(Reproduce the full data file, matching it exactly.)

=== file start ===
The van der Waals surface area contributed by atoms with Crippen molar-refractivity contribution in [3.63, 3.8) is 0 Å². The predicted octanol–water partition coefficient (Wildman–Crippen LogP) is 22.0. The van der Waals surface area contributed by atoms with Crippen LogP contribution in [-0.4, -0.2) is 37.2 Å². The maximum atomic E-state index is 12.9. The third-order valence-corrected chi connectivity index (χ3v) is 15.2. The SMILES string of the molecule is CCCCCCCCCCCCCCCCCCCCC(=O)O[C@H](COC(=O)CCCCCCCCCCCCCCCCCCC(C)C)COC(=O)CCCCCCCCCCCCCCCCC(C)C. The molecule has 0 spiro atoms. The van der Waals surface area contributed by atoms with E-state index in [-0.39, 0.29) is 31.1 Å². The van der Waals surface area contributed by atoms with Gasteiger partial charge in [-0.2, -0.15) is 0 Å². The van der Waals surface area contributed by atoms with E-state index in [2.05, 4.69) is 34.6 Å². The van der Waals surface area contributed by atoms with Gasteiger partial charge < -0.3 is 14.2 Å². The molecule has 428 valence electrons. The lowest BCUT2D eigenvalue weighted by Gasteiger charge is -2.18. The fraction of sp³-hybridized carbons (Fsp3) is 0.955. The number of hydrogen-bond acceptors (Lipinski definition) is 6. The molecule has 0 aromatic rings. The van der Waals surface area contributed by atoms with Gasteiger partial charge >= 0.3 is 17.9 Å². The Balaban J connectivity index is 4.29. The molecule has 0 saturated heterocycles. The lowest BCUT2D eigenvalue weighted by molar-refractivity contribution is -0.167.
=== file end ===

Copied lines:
The van der Waals surface area contributed by atoms with Crippen molar-refractivity contribution in [3.63, 3.8) is 0 Å². The predicted octanol–water partition coefficient (Wildman–Crippen LogP) is 22.0. The van der Waals surface area contributed by atoms with Crippen LogP contribution in [-0.4, -0.2) is 37.2 Å². The maximum atomic E-state index is 12.9. The third-order valence-corrected chi connectivity index (χ3v) is 15.2. The SMILES string of the molecule is CCCCCCCCCCCCCCCCCCCCC(=O)O[C@H](COC(=O)CCCCCCCCCCCCCCCCCCC(C)C)COC(=O)CCCCCCCCCCCCCCCCC(C)C. The molecule has 0 spiro atoms. The van der Waals surface area contributed by atoms with E-state index in [-0.39, 0.29) is 31.1 Å². The van der Waals surface area contributed by atoms with Gasteiger partial charge in [-0.2, -0.15) is 0 Å². The van der Waals surface area contributed by atoms with E-state index in [2.05, 4.69) is 34.6 Å². The van der Waals surface area contributed by atoms with Gasteiger partial charge < -0.3 is 14.2 Å². The molecule has 428 valence electrons. The lowest BCUT2D eigenvalue weighted by Gasteiger charge is -2.18. The fraction of sp³-hybridized carbons (Fsp3) is 0.955. The number of hydrogen-bond acceptors (Lipinski definition) is 6. The molecule has 0 aromatic rings. The van der Waals surface area contributed by atoms with Gasteiger partial charge >= 0.3 is 17.9 Å². The Balaban J connectivity index is 4.29. The molecule has 0 saturated heterocycles. The lowest BCUT2D eigenvalue weighted by molar-refractivity contribution is -0.167.